If you are considering the study of economics as a potential major, we have developed some basic guidelines for you to review and consider.  Here is an overview of our conception of economics at Lawrence. For more on the collegiate economics major more generally, here is some information from the American Economics Association.

For those of you interested in Business or “Pre-Business”, economics courses might prove to be extremely valuable, but you do not need to major in economics to develop an excellent set of skills that will make you an attractive job candidate  — or successful entrepreneur — down the line.  Your best bet is to discuss your personal and professional interests with a number of different people, and consult with your advisor on curricular and co-curricular choices that will put you in position to meet your goals.

Advice to Potential Majors:  Students interested in a major in Economics should begin with introductory classes in economics and mathematics.  The first economics class is ECON 100.  We offer a section of ECON 100 each term this year, with Spring currently having the most extra capacity.

Students who have satisfied the ECON 100 requirement should consider taking 200-level classes based on their own interests.  This year we have Public Economics (ECON 271) in the fall if you want to take something right away.   If you are interested in operationalizing some skills, Quantitative Decision Making (ECON 223) is an Excel-heavy modeling and problem solving course.   In the winter we will have Decision Theory (ECON 225) and a Latin American Development course (ECON 2XX).   Spring will feature both Environmental Economics (ECON 280) and Comparative Systems (ECON 215).   The former is an applied economics course, and the latter is more writing intensive consideration of how societies organize economic activity.

There are three intermediate theory courses that are offered sequentially each year – ECON 300 Microeconomics in the Fall, ECON 380 Econometrics in the Winter, ECON 320 in the Spring.  These courses are most effective when taken sequentially in either the sophomore or junior year.  Freshman should not enroll in these courses.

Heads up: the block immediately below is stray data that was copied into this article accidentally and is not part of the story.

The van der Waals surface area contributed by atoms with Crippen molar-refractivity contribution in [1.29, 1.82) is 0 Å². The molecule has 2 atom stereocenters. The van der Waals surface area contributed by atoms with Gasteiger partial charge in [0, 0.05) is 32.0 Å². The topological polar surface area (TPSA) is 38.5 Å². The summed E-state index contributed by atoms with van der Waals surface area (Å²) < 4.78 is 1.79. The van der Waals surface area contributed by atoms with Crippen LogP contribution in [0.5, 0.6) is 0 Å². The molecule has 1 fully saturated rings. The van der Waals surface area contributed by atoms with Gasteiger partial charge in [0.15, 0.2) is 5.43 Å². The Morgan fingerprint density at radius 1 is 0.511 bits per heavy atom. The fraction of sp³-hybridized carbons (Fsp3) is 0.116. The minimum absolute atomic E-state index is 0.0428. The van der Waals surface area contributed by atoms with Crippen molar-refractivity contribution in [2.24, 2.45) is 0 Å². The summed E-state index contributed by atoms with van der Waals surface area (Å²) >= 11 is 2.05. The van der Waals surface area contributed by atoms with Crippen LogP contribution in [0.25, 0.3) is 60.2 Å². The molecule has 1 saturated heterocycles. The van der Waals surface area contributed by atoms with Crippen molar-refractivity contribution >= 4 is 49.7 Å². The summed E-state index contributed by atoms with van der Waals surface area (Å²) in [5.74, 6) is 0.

Sophomore year is a good time to take ECON 225 Decision Theory.   This is not a required course, but we strongly recommend it for all majors and minors.   We will be offereing ECON 223 Quantitative Decision Making….

Mathematics Requirements and Advice:  The introductory mathematics courses are essential because they are foundational to intermediate theory courses.  Calculus (MATH 120 and 130 or MATH 140) is a prerequisite for ECON 300 and ECON 320.  Statistics (MATH 107 or the equivalent) is a prerequisite for ECON 380.

For our purposes, we believe students should consider MATH 120 and 130 if they are interested in applied problem solving and developing some Excel skills.   Students who plan to take math beyond the calculus sequence should take MATH 140.   The decision on which calculus to take is probably worth a discussion both with the math and the econ department faculty.

A typical sequence for a student who comes in as an economics major.

Freshman: Introductory Economics (ECON 100), 200-level courses based on student interest, Calculus (MATH 120 and 130 or MATH 140).

Sophomore:  Intermediate sequence (ECON 300, 380, 320), 200-level courses based on student interest, Statistics (MATH 107).  ECON 300 and MATH 107 are offered in the fall.

Junior-Senior: Advanced electives.

This sequence can be pushed back a year for those who decide during their sophomore year to pursue an economics degree.

MINOR: The minor requirements are indeed minor.  No significant planning is necessary during the Freshman year to complete this degree, though our recommendations in terms of taking introductory economics and mathematics courses remain the same for majors and minors alike.

 

AIM Placement: If you scored a 4 or 5 on the AP micro test, you can obtain credit through the Registrar’s office for ECON 100.  This satisfies that requirement for the department, though we strongly suggest you take at least one 200-level course before beginning the 300 sequence.  Talk to a faculty member in economics for appropriate recommendations.

If you earned a 4 or a 5 on the AP macro test, you can obtain 6 units of Lawrence credit, and you should take Economics 100.

 

Advising:   Check out this Advising Syllabus for some guidance on what you can do for yourself, and what your advisor can help you with.  This remarkable document was drafted by Professor Galambos several years ago, endorsed by the Economics Department, and ultimately largely adopted university wide in the recent past.